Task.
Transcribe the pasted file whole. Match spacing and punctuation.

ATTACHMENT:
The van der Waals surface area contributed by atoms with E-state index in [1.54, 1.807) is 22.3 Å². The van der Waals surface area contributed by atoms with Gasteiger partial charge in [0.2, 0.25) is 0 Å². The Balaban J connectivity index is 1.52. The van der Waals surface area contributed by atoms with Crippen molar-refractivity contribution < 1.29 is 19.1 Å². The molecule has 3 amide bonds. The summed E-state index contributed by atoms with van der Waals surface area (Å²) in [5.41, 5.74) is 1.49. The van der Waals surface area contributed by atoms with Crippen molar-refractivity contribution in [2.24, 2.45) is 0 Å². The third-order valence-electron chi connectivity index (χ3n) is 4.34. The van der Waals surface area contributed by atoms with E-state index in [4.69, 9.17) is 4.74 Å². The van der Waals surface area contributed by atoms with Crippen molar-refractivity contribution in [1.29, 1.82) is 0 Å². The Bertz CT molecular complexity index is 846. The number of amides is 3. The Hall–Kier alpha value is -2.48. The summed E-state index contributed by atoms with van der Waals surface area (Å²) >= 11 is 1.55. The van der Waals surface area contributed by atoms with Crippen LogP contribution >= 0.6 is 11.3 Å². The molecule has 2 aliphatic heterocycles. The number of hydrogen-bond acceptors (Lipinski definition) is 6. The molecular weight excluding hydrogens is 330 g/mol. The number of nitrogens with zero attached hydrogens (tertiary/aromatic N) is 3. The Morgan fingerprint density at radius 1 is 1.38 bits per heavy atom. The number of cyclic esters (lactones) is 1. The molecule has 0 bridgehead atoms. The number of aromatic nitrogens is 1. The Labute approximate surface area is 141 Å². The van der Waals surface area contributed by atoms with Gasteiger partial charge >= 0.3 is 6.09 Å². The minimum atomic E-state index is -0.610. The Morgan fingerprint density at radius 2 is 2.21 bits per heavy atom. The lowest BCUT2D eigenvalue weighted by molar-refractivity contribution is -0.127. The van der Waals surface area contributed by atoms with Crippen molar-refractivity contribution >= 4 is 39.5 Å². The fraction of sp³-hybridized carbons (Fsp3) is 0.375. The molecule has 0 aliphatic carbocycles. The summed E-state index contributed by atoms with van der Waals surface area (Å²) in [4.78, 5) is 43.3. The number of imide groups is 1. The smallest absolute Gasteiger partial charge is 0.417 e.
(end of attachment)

The van der Waals surface area contributed by atoms with E-state index in [1.54, 1.807) is 22.3 Å². The van der Waals surface area contributed by atoms with Gasteiger partial charge in [0.2, 0.25) is 0 Å². The Balaban J connectivity index is 1.52. The van der Waals surface area contributed by atoms with Crippen molar-refractivity contribution < 1.29 is 19.1 Å². The molecule has 3 amide bonds. The summed E-state index contributed by atoms with van der Waals surface area (Å²) in [5.41, 5.74) is 1.49. The van der Waals surface area contributed by atoms with Crippen molar-refractivity contribution in [2.24, 2.45) is 0 Å². The third-order valence-electron chi connectivity index (χ3n) is 4.34. The van der Waals surface area contributed by atoms with E-state index in [4.69, 9.17) is 4.74 Å². The van der Waals surface area contributed by atoms with Crippen molar-refractivity contribution in [1.29, 1.82) is 0 Å². The Bertz CT molecular complexity index is 846. The number of amides is 3. The Hall–Kier alpha value is -2.48. The summed E-state index contributed by atoms with van der Waals surface area (Å²) >= 11 is 1.55. The van der Waals surface area contributed by atoms with Crippen LogP contribution >= 0.6 is 11.3 Å². The molecule has 2 aliphatic heterocycles. The number of hydrogen-bond acceptors (Lipinski definition) is 6. The molecular weight excluding hydrogens is 330 g/mol. The number of nitrogens with zero attached hydrogens (tertiary/aromatic N) is 3. The Morgan fingerprint density at radius 1 is 1.38 bits per heavy atom. The number of cyclic esters (lactones) is 1. The molecule has 0 bridgehead atoms. The number of aromatic nitrogens is 1. The Labute approximate surface area is 141 Å². The van der Waals surface area contributed by atoms with Gasteiger partial charge >= 0.3 is 6.09 Å². The minimum atomic E-state index is -0.610. The Morgan fingerprint density at radius 2 is 2.21 bits per heavy atom. The lowest BCUT2D eigenvalue weighted by molar-refractivity contribution is -0.127. The van der Waals surface area contributed by atoms with Crippen molar-refractivity contribution >= 4 is 39.5 Å². The fraction of sp³-hybridized carbons (Fsp3) is 0.375. The molecule has 0 aliphatic carbocycles. The summed E-state index contributed by atoms with van der Waals surface area (Å²) in [4.78, 5) is 43.3. The number of imide groups is 1. The smallest absolute Gasteiger partial charge is 0.417 e.